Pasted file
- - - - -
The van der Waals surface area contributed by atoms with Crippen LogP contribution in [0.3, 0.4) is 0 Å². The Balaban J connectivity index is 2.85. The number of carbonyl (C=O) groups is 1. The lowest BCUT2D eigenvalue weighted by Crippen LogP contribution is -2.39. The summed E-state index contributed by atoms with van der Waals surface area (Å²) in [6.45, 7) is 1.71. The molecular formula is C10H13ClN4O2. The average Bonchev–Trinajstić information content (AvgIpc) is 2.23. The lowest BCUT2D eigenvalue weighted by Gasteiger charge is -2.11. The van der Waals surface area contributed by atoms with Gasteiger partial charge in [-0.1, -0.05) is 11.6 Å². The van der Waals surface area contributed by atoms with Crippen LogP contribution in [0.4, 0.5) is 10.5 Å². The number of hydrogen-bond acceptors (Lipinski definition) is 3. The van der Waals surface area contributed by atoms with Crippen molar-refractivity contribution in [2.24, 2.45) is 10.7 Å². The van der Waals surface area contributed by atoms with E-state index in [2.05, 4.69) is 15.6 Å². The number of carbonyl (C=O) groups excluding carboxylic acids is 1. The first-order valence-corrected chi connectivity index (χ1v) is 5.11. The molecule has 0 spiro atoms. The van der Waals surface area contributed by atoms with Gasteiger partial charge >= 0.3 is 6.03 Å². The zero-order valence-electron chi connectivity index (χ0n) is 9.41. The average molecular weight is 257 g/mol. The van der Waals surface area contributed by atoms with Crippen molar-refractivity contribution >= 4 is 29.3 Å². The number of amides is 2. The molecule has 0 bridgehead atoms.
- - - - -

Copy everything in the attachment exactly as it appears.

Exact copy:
The van der Waals surface area contributed by atoms with Crippen LogP contribution in [0.3, 0.4) is 0 Å². The Balaban J connectivity index is 2.85. The number of carbonyl (C=O) groups is 1. The lowest BCUT2D eigenvalue weighted by Crippen LogP contribution is -2.39. The summed E-state index contributed by atoms with van der Waals surface area (Å²) in [6.45, 7) is 1.71. The molecular formula is C10H13ClN4O2. The average Bonchev–Trinajstić information content (AvgIpc) is 2.23. The lowest BCUT2D eigenvalue weighted by Gasteiger charge is -2.11. The van der Waals surface area contributed by atoms with Gasteiger partial charge in [-0.1, -0.05) is 11.6 Å². The van der Waals surface area contributed by atoms with Crippen LogP contribution in [0.4, 0.5) is 10.5 Å². The number of hydrogen-bond acceptors (Lipinski definition) is 3. The van der Waals surface area contributed by atoms with Crippen molar-refractivity contribution in [2.24, 2.45) is 10.7 Å². The van der Waals surface area contributed by atoms with E-state index in [2.05, 4.69) is 15.6 Å². The number of carbonyl (C=O) groups excluding carboxylic acids is 1. The first-order valence-corrected chi connectivity index (χ1v) is 5.11. The molecule has 0 spiro atoms. The van der Waals surface area contributed by atoms with Gasteiger partial charge >= 0.3 is 6.03 Å². The zero-order valence-electron chi connectivity index (χ0n) is 9.41. The average molecular weight is 257 g/mol. The van der Waals surface area contributed by atoms with Crippen molar-refractivity contribution >= 4 is 29.3 Å². The number of amides is 2. The molecule has 0 bridgehead atoms.